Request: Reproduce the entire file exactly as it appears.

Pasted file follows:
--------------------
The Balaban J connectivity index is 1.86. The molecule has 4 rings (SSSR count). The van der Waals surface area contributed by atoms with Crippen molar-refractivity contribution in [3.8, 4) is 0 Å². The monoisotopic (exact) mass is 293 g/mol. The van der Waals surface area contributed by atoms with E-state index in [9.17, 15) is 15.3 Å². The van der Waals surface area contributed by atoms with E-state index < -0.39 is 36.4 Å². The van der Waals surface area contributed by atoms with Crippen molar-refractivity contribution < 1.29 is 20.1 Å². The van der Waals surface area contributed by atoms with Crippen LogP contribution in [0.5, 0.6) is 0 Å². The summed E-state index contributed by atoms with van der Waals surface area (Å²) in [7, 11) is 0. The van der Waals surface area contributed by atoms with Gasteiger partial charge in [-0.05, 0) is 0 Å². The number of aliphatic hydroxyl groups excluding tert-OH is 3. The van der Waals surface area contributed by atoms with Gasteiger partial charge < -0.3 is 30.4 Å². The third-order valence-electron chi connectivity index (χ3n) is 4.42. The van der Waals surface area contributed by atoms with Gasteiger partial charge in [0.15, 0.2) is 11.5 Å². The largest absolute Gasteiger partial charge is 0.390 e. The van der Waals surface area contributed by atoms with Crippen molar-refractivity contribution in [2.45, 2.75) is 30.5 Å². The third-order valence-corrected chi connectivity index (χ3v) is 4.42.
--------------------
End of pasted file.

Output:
The Balaban J connectivity index is 1.86. The molecule has 4 rings (SSSR count). The van der Waals surface area contributed by atoms with Crippen molar-refractivity contribution in [3.8, 4) is 0 Å². The monoisotopic (exact) mass is 293 g/mol. The van der Waals surface area contributed by atoms with E-state index in [9.17, 15) is 15.3 Å². The van der Waals surface area contributed by atoms with E-state index < -0.39 is 36.4 Å². The van der Waals surface area contributed by atoms with Crippen molar-refractivity contribution < 1.29 is 20.1 Å². The van der Waals surface area contributed by atoms with Crippen LogP contribution in [0.5, 0.6) is 0 Å². The summed E-state index contributed by atoms with van der Waals surface area (Å²) in [7, 11) is 0. The van der Waals surface area contributed by atoms with Gasteiger partial charge in [-0.05, 0) is 0 Å². The number of aliphatic hydroxyl groups excluding tert-OH is 3. The van der Waals surface area contributed by atoms with Gasteiger partial charge < -0.3 is 30.4 Å². The third-order valence-electron chi connectivity index (χ3n) is 4.42. The van der Waals surface area contributed by atoms with Gasteiger partial charge in [0.15, 0.2) is 11.5 Å². The largest absolute Gasteiger partial charge is 0.390 e. The van der Waals surface area contributed by atoms with Crippen molar-refractivity contribution in [2.45, 2.75) is 30.5 Å². The third-order valence-corrected chi connectivity index (χ3v) is 4.42.